South Shields schoolboys set to launch 22-hour cancer charity event

Cancer survivors Harrison Cochrane and Charlie Mordey with Relay For Life organiser Ann Walsh and local fundraising manager Rachel Speight-McGregor.
Cancer survivors Harrison Cochrane and Charlie Mordey with Relay For Life organiser Ann Walsh and local fundraising manager Rachel Speight-McGregor.

Schoolfriend cancer survivors will cut the ribbon to kick off this year’s Relay For Life as they join others with their own story of battling the disease.

Charlie Mordey, eight, and Harrison Cochrane, nine, who are in the same year at Westoe Crown Primary in South Shields, will do the honours at the 22-hour fundraiser at Monkton Stadium in Jarrow on Saturday, July 14.

Walkers set off on last year's Relay for Life at Monkton Stadium, Jarrow.

Walkers set off on last year's Relay for Life at Monkton Stadium, Jarrow.

Charlie was diagnosed with Rhabdomyosarcoma bone cancer in his leg in 2010 at 18-month-old and still uses crutches or a wheelchair, but is in his sixth year of remission.

Harrison was diagnosed in 2014 with Hodgkin lymphoma, and like Charlie, he was treated at Newcastle’s Royal Victoria Infirmary, where he too was given chemotherapy and radiotherapy.

He has been in remission for three years.

They are among 38 survivors signed up for the relay, with 46 teams to take part for Cancer Research UK.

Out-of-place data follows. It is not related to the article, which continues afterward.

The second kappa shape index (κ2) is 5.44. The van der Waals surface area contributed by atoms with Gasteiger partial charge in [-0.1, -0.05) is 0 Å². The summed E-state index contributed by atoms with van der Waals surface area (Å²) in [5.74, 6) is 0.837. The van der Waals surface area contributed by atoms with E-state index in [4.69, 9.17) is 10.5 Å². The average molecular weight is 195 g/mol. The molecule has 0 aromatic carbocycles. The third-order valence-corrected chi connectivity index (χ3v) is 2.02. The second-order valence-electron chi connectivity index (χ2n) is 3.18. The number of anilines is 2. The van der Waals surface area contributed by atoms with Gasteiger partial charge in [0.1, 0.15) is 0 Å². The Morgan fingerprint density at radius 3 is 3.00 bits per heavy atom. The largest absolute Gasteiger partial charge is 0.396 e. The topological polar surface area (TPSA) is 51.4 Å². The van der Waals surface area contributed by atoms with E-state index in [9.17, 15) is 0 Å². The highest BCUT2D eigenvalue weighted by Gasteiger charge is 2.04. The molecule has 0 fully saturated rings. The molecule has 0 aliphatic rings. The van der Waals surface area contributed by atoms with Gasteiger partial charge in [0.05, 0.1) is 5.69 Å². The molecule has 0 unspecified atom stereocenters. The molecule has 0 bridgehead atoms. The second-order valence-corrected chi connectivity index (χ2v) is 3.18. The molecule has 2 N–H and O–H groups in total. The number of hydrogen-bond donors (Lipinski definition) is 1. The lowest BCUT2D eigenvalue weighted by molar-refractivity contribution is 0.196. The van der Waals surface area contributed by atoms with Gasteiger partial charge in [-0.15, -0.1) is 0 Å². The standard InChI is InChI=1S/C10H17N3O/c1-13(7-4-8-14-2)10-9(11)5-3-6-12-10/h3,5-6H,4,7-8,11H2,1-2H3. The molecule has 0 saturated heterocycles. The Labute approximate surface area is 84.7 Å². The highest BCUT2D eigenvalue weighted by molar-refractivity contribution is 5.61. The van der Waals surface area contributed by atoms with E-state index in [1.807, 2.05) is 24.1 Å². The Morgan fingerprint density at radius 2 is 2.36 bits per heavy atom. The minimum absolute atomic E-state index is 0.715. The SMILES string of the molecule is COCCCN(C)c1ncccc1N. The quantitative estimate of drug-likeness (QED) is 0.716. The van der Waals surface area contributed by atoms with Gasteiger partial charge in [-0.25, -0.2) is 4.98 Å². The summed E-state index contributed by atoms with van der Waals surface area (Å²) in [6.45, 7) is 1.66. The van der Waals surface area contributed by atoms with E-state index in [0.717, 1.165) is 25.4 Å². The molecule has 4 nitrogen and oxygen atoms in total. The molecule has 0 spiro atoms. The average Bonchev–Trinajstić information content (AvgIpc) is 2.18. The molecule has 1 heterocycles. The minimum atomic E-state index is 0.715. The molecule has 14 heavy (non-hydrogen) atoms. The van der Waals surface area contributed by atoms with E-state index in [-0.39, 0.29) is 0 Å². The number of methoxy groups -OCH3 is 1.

It’s a really emotional event, because it brings it all back, but it reminds us why we campaign and raise money.

Claire Cochrane

Since its launch 12 years ago, the South Tyneside campaign has raised £600,000.

Organiser Ann Walsh said: “It’s a 400m track and the idea is that everybody takes a turn and someone from the team is doing a lap at any one time.

“People raise money throughout the 12 months, but this is everyone coming together.

“It’s free to visitors to come along and support it and there’ll be entertainment, with bands, games and a family funday.”

Harrison lives in Hebburn with mum Claire, 41, a pharmacy dispenser at the RVI, and dad Peter, 35, an offshore driller.

Claire said: “It’s a really emotional event, because it brings it all back, but it reminds us why we campaign and raise money.

“It’s great for everyone who gets together, everyone understand each other’s stories.”

Angela, a teaching assistant at the boys’ school, lives nearby, is also mum to Ryan, 10, and Amber, 21, and married to offshore advisor Chris.

The family first took part when her dad Norman Johnson, who died two years ago aged 63, was fighting leukaemia while Charlie was also being treated.

Angela said: “Charlie loves the event because he remembers doing it with his grandad, and he loved him so much.

“There’s a really good atmosphere and he and Harrison look after each other and have a really good laugh.”

For more visit of www.cancerresearchuk.org.